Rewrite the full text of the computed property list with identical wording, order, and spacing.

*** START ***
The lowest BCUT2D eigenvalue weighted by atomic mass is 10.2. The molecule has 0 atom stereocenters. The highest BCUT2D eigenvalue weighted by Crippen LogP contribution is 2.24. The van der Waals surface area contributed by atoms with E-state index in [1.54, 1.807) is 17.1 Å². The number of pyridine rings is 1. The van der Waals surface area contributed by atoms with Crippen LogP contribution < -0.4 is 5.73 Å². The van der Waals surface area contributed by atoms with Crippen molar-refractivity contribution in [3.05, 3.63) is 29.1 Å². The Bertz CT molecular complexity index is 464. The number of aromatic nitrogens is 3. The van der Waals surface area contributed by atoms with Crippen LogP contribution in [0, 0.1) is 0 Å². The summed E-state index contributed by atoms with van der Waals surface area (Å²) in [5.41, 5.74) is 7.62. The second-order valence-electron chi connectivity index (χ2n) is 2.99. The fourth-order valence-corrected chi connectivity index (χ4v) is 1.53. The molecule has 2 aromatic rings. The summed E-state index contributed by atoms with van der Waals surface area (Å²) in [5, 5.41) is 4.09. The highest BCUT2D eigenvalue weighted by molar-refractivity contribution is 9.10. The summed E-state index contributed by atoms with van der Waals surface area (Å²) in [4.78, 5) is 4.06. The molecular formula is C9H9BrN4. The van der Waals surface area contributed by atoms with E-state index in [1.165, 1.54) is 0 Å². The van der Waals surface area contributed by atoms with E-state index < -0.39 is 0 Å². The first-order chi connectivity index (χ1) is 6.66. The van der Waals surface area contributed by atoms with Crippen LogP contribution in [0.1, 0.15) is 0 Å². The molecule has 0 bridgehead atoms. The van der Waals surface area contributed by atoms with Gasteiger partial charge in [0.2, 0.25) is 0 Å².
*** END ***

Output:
The lowest BCUT2D eigenvalue weighted by atomic mass is 10.2. The molecule has 0 atom stereocenters. The highest BCUT2D eigenvalue weighted by Crippen LogP contribution is 2.24. The van der Waals surface area contributed by atoms with E-state index in [1.54, 1.807) is 17.1 Å². The number of pyridine rings is 1. The van der Waals surface area contributed by atoms with Crippen LogP contribution < -0.4 is 5.73 Å². The van der Waals surface area contributed by atoms with Crippen molar-refractivity contribution in [3.05, 3.63) is 29.1 Å². The Bertz CT molecular complexity index is 464. The number of aromatic nitrogens is 3. The van der Waals surface area contributed by atoms with Crippen LogP contribution in [0, 0.1) is 0 Å². The summed E-state index contributed by atoms with van der Waals surface area (Å²) in [5.41, 5.74) is 7.62. The second-order valence-electron chi connectivity index (χ2n) is 2.99. The fourth-order valence-corrected chi connectivity index (χ4v) is 1.53. The molecule has 2 aromatic rings. The summed E-state index contributed by atoms with van der Waals surface area (Å²) in [5, 5.41) is 4.09. The highest BCUT2D eigenvalue weighted by molar-refractivity contribution is 9.10. The summed E-state index contributed by atoms with van der Waals surface area (Å²) in [4.78, 5) is 4.06. The molecular formula is C9H9BrN4. The van der Waals surface area contributed by atoms with E-state index in [1.165, 1.54) is 0 Å². The van der Waals surface area contributed by atoms with E-state index < -0.39 is 0 Å². The first-order chi connectivity index (χ1) is 6.66. The van der Waals surface area contributed by atoms with Crippen LogP contribution in [0.1, 0.15) is 0 Å². The molecule has 0 bridgehead atoms. The van der Waals surface area contributed by atoms with Gasteiger partial charge in [0.2, 0.25) is 0 Å².